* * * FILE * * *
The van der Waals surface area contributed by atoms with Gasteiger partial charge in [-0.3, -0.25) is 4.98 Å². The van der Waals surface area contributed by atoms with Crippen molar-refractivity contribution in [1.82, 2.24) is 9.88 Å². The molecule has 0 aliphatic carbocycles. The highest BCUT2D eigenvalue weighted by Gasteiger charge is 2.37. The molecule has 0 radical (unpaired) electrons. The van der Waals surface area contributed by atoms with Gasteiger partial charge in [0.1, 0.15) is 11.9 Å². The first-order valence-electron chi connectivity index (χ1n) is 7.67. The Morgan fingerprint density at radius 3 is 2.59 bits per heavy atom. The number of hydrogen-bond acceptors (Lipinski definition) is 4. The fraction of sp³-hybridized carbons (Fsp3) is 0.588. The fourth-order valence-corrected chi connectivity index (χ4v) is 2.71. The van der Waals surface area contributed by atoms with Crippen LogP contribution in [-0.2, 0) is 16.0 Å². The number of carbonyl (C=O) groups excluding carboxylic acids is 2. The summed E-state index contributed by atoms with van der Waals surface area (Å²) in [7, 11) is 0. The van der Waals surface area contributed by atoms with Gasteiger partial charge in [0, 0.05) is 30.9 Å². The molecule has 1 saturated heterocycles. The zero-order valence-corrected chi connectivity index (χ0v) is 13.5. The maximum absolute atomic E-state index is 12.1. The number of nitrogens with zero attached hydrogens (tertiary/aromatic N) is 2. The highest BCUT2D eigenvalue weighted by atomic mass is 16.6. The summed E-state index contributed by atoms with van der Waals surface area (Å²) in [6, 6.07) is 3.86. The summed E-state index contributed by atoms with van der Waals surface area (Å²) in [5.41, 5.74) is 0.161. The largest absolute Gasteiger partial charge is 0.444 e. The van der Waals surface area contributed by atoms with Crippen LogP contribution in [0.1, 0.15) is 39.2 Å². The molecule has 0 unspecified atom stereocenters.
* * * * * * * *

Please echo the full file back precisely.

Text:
The van der Waals surface area contributed by atoms with Gasteiger partial charge in [-0.3, -0.25) is 4.98 Å². The van der Waals surface area contributed by atoms with Crippen molar-refractivity contribution in [1.82, 2.24) is 9.88 Å². The molecule has 0 aliphatic carbocycles. The highest BCUT2D eigenvalue weighted by Gasteiger charge is 2.37. The molecule has 0 radical (unpaired) electrons. The van der Waals surface area contributed by atoms with Gasteiger partial charge in [0.1, 0.15) is 11.9 Å². The first-order valence-electron chi connectivity index (χ1n) is 7.67. The Morgan fingerprint density at radius 3 is 2.59 bits per heavy atom. The number of hydrogen-bond acceptors (Lipinski definition) is 4. The fraction of sp³-hybridized carbons (Fsp3) is 0.588. The fourth-order valence-corrected chi connectivity index (χ4v) is 2.71. The van der Waals surface area contributed by atoms with Crippen LogP contribution in [-0.2, 0) is 16.0 Å². The number of carbonyl (C=O) groups excluding carboxylic acids is 2. The summed E-state index contributed by atoms with van der Waals surface area (Å²) in [7, 11) is 0. The van der Waals surface area contributed by atoms with Gasteiger partial charge in [0, 0.05) is 30.9 Å². The molecule has 1 saturated heterocycles. The zero-order valence-corrected chi connectivity index (χ0v) is 13.5. The maximum absolute atomic E-state index is 12.1. The number of nitrogens with zero attached hydrogens (tertiary/aromatic N) is 2. The highest BCUT2D eigenvalue weighted by atomic mass is 16.6. The summed E-state index contributed by atoms with van der Waals surface area (Å²) in [6, 6.07) is 3.86. The summed E-state index contributed by atoms with van der Waals surface area (Å²) in [5.41, 5.74) is 0.161. The largest absolute Gasteiger partial charge is 0.444 e. The van der Waals surface area contributed by atoms with Crippen LogP contribution in [0.1, 0.15) is 39.2 Å². The molecule has 0 unspecified atom stereocenters.